Your child might be embarrassed to tell you if they’re being cyberbullied. Or they might be afraid you’ll make it worse. But if you find out it’s happening, it’s serious enough to do something about it.
Maybe your child came home from the first day of 6th grade saying that everyone else has a phone, or your fourth grader had a sleep-over and claims that all of the other kids have better gaming systems, or your seventh grader is the last one not posting on Tik Tok. Is the “everyone else” factor ever important to consider? What if the “everyone else” factor is all about waiting until a certain age for access and your independent and responsible kid is ready now?
Family Online Safety Institute
Need help talking with your kids about online safety? Want to know about parental controls? Looking for a simple set of rules to use with your children? FOSI’s Good Digital Parenting provides you with videos, tip sheets, resources, blogs, and more.
Teens have become accustomed to the ubiquitous presence of digital media, which they rely on for connection, engagement, and entertainment—even when they are supposed to be sleeping. New research suggests that constant connection, especially when devices are in the bedroom, can have more serious effects that we may have anticipated.
Child Mind Institute
The vast majority of children and adolescents in the United States play video games. Although many children play them in moderation, without adverse consequences, others become obsessed with gaming. Parents may become worried when a child is neglecting homework to play games, or is staying up all night gaming and is too tired to get up for school the next day.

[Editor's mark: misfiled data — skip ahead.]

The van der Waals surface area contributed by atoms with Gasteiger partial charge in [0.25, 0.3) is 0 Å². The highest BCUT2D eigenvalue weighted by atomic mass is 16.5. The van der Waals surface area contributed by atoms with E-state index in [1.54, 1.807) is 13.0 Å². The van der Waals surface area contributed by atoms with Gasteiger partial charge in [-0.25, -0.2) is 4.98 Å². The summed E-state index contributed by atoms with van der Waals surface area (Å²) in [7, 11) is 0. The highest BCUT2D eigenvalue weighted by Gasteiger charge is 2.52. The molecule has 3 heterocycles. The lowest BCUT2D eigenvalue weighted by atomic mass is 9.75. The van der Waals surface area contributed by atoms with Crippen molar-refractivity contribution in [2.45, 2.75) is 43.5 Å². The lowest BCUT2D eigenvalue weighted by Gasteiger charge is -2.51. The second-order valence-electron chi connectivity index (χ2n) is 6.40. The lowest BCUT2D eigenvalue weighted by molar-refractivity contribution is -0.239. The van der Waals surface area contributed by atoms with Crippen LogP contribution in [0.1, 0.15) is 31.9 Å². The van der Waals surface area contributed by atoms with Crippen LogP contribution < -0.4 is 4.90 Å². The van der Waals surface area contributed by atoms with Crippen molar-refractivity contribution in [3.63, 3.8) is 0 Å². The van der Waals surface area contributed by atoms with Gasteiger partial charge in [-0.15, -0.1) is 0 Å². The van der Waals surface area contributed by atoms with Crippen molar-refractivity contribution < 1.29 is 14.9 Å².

Fox 61 News
Dr. Amy Alamar has worked in the field of education as a teacher, teacher educator, researcher, parent educator, and education reformer for over fifteen years. She has conducted significant research in the areas of student stress, parent involvement, learning and instruction, curriculum design and implementation, and using reflective practice to support engagement and communication. Watch Dr. Alamar on Fox 61 News talk about kids and gaming disorders.
Saying no and being able to tolerate the myriad of emotions that result, such as guilt, self-doubt, and sadness is challenging for many people. On top of that, the child may add on their own negative emotions to the “no,” such as anger and disgust. Having to tolerate any one of these emotions, let alone several of them at one time, is a major undertaking.
For some parents, understanding the pressure of social media can be difficult, and as a result, some teens may feel they cannot talk to their parents about cyberbullying, body image problems and other struggles they face in their day-to-day life.
Violent games, even non-gory ones like Fortnite, warrant conversations with our youth. Parents need to decide if they will allow such games in the home. Whatever decision is made, the rationale behind the decision should be shared with the kids. It sounds easy, but it can be tricky to verbalize these kinds of thoughts around our kids. Hearing our kids’ and teens’ input is also crucial. We want them to have chances to talk about all of this.
TikTok videos are 15 seconds to 3 minutes long. An attractive aspect of the app is that it allows users to collaborate with each other. Users and their friends can make their videos together, adding another social feature to the app that Vine didn’t offer. The app’s user base, 50% of which being between the ages of 13-24, have created makeup application videos, adventurous challenges like these and self-deprecating skits about social awkwardness, mental health, etc. set to music.
Internet Safety 101
Internet Safety 101® is a digitally-based internet safety resource designed to educate, equip and empower parents, educators and other adults with the knowledge and resources needed to protect children from Internet dangers including pornography, predators, cyberbullies and threats related to online gaming, social networking and mobile devices.